Another contender for the title of “world’s largest battery”: brine4power

Picture of flow battery cells

The fascinating “brine4power” energy storage project was just announced in June 2017 by German energy company EWE Gasspeicher (natural gas storage specialist). It’s a massive flow battery, using underground salt caverns to store the positive and negative electrolytes. It’s basically a standard flow battery scaled up enormously .

EWE has made a big deal about how the electrolytes are creating by dissolving the salt in water, and forming salt (presumably sodium chloride) solutions in-place. However, the salt is just the supporting electrolyte. The charge is carried by organic polymers. Presumably a vast quantity of these polymers will be needed, as energy density is only about 7 Wh/L

It will be interesting to see if the purity of the natural salt is high enough to prevent the catalysis of side reactions. The electrolyte is water-based, which means that at high potentials, oxygen and hydrogen may be accidentally generated.

The developer of the flow battery technology is startup Jenabatteries, a spinoff of the Friedrich Schiller University in Jena, Germany. Here’s a press release by the university back in 2015, announcing a 2015 Nature paper that the researchers about the technology – that’s the best place to dig into the technical details.
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Building energy systems in the stratosphere for Facebook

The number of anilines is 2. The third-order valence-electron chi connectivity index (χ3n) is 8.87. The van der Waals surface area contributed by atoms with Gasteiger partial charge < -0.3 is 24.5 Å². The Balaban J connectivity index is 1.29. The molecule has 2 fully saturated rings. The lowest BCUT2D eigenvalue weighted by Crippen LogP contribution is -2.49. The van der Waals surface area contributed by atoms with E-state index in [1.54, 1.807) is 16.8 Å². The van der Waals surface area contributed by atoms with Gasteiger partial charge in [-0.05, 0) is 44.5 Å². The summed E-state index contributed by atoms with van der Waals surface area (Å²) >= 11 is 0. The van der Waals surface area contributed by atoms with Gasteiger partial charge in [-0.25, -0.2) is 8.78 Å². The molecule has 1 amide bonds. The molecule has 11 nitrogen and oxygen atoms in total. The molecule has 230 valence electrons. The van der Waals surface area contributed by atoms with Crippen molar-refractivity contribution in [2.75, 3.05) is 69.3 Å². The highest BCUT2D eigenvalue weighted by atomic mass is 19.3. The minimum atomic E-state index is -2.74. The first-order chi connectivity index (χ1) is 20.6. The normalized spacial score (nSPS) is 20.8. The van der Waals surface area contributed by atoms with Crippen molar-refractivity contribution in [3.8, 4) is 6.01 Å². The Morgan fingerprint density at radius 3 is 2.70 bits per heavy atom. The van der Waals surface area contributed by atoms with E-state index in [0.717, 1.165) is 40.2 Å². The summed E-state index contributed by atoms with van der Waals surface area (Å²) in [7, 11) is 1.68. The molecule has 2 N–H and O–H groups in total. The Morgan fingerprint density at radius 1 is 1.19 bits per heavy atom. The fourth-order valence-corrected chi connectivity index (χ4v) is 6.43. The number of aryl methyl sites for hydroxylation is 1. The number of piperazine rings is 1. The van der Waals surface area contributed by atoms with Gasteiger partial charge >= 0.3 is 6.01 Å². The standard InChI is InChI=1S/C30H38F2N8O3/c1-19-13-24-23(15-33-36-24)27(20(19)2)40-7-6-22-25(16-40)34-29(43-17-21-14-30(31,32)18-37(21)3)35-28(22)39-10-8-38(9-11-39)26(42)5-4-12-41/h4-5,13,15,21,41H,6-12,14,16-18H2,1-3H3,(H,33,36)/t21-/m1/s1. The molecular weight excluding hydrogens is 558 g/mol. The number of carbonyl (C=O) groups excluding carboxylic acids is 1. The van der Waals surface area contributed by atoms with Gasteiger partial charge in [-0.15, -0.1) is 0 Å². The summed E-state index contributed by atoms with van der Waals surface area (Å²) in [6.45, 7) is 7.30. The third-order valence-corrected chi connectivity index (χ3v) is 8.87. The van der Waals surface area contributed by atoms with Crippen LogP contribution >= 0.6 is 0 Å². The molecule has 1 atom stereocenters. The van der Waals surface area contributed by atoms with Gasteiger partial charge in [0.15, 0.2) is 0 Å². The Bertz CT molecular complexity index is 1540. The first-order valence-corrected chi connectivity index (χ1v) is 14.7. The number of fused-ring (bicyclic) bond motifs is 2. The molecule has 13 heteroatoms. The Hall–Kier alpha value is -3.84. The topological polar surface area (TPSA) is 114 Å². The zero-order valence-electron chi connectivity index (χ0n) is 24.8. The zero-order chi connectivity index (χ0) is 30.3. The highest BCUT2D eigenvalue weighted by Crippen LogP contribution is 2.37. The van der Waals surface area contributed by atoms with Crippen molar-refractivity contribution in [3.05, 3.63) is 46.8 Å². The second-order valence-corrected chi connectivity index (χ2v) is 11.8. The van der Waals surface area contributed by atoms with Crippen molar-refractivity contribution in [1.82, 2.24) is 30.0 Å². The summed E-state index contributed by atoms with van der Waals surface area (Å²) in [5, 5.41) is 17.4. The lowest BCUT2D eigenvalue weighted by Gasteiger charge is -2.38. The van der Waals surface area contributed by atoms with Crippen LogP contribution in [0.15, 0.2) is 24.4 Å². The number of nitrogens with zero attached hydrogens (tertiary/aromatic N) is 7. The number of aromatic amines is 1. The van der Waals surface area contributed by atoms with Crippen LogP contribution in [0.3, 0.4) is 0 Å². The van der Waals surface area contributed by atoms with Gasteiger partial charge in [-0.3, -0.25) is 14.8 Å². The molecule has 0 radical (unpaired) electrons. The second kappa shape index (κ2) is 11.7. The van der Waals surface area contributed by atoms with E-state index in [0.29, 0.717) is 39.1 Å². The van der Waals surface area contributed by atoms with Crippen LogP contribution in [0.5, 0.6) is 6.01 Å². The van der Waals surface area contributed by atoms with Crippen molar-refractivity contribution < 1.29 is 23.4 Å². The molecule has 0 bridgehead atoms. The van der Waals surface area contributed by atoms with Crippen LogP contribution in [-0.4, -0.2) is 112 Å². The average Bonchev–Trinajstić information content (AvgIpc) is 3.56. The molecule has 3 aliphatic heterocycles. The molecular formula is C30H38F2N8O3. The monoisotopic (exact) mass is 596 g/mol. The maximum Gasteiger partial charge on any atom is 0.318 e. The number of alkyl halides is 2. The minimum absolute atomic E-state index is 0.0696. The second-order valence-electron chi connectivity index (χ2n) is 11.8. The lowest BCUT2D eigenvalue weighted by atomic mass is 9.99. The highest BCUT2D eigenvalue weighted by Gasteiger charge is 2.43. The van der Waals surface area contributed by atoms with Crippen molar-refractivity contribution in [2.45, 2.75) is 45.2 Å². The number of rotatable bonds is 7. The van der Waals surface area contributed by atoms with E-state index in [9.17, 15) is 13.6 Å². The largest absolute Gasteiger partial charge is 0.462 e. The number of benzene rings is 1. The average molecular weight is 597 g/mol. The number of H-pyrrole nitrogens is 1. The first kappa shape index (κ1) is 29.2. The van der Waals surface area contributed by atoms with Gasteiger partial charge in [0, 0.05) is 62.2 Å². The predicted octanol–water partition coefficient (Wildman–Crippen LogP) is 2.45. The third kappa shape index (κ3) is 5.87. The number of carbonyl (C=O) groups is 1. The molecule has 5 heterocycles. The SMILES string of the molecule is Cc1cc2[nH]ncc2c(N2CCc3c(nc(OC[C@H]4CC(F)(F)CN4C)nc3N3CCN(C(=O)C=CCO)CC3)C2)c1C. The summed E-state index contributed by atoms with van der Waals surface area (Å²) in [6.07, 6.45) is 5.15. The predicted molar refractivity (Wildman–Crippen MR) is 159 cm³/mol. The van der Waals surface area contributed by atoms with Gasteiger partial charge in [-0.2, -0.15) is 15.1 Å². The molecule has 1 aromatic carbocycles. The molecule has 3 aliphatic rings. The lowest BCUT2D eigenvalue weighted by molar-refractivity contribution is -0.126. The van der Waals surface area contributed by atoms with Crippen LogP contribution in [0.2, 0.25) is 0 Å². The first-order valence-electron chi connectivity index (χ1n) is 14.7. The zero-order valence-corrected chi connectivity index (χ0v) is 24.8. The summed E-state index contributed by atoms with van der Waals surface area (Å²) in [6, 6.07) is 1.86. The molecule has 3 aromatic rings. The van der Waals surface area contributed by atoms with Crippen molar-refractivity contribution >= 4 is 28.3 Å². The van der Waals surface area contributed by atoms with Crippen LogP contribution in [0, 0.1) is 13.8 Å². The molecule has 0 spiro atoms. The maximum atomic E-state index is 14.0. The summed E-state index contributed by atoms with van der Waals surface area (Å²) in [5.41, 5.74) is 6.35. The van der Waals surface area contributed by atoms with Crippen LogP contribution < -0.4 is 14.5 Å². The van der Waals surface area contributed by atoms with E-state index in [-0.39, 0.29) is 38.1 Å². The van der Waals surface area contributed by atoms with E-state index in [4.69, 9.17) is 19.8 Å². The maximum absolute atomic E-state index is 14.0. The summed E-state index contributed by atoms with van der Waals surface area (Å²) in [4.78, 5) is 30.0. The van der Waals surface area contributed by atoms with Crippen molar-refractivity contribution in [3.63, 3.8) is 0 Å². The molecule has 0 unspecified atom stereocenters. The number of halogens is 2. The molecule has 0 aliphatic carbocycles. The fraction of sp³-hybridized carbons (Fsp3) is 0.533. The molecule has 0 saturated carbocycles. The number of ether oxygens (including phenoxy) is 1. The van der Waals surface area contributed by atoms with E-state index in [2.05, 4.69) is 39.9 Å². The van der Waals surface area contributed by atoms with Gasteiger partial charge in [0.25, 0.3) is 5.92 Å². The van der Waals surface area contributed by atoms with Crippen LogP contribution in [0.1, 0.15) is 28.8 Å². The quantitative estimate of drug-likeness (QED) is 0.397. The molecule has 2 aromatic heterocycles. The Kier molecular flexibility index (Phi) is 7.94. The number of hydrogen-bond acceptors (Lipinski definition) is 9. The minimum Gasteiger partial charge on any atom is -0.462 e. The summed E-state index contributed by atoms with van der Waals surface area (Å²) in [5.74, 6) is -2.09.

It’s been quiet here at the Catalytic Engineering blog, as most of our time is being spent on a long term project for Facebook, performing system modelling and energy analysis for its Connectivity Lab program to deliver Internet to poorer and isolated parts of the world, using HALE (high-altitude, long-endurance) unmanned aircraft.

Keeping aircraft in the stratosphere 24 hours a day, 365 days a year is a fascinating problem of maximizing solar energy during the day, and storing the energy for flying overnight with high round trip efficiency and high energy density (Wh/kg). It’s well aligned with the energy storage and system optimization work that we’ve done in the past.

It’s a great, highly-motivated team and the goal of trying to bring connectivity to the next billion people is exciting. Unfortunately we can’t say anything about the details, but here’s some public information.

And – we are hiring for selected positions in the UK and California, mainly intern positions for now.

Facebook Aquila UAV